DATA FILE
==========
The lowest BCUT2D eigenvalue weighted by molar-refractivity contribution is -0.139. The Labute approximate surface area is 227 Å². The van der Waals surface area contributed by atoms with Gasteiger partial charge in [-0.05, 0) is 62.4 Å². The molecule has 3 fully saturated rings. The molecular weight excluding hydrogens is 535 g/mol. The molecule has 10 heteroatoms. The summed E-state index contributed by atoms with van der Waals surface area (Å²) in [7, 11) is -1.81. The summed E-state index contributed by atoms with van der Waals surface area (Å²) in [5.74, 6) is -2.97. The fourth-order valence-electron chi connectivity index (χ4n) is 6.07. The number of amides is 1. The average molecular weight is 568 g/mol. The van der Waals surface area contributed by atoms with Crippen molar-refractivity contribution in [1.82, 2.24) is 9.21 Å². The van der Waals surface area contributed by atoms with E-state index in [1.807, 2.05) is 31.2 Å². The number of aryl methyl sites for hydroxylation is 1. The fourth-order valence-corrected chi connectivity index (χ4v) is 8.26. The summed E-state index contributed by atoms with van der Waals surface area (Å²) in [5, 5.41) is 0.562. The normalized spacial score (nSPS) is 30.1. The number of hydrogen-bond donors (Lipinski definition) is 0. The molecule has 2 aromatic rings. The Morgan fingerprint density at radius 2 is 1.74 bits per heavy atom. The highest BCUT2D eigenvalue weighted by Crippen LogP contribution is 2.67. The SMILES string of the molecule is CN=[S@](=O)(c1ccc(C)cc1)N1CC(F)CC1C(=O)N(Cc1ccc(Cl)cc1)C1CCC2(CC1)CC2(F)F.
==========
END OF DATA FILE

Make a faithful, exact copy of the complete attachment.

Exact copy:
The lowest BCUT2D eigenvalue weighted by molar-refractivity contribution is -0.139. The Labute approximate surface area is 227 Å². The van der Waals surface area contributed by atoms with Gasteiger partial charge in [-0.05, 0) is 62.4 Å². The molecule has 3 fully saturated rings. The molecular weight excluding hydrogens is 535 g/mol. The molecule has 10 heteroatoms. The summed E-state index contributed by atoms with van der Waals surface area (Å²) in [7, 11) is -1.81. The summed E-state index contributed by atoms with van der Waals surface area (Å²) in [5.74, 6) is -2.97. The fourth-order valence-electron chi connectivity index (χ4n) is 6.07. The number of amides is 1. The average molecular weight is 568 g/mol. The van der Waals surface area contributed by atoms with Crippen molar-refractivity contribution in [1.82, 2.24) is 9.21 Å². The van der Waals surface area contributed by atoms with E-state index in [1.807, 2.05) is 31.2 Å². The number of aryl methyl sites for hydroxylation is 1. The fourth-order valence-corrected chi connectivity index (χ4v) is 8.26. The summed E-state index contributed by atoms with van der Waals surface area (Å²) in [5, 5.41) is 0.562. The normalized spacial score (nSPS) is 30.1. The number of hydrogen-bond donors (Lipinski definition) is 0. The molecule has 2 aromatic rings. The Morgan fingerprint density at radius 2 is 1.74 bits per heavy atom. The highest BCUT2D eigenvalue weighted by Crippen LogP contribution is 2.67. The SMILES string of the molecule is CN=[S@](=O)(c1ccc(C)cc1)N1CC(F)CC1C(=O)N(Cc1ccc(Cl)cc1)C1CCC2(CC1)CC2(F)F.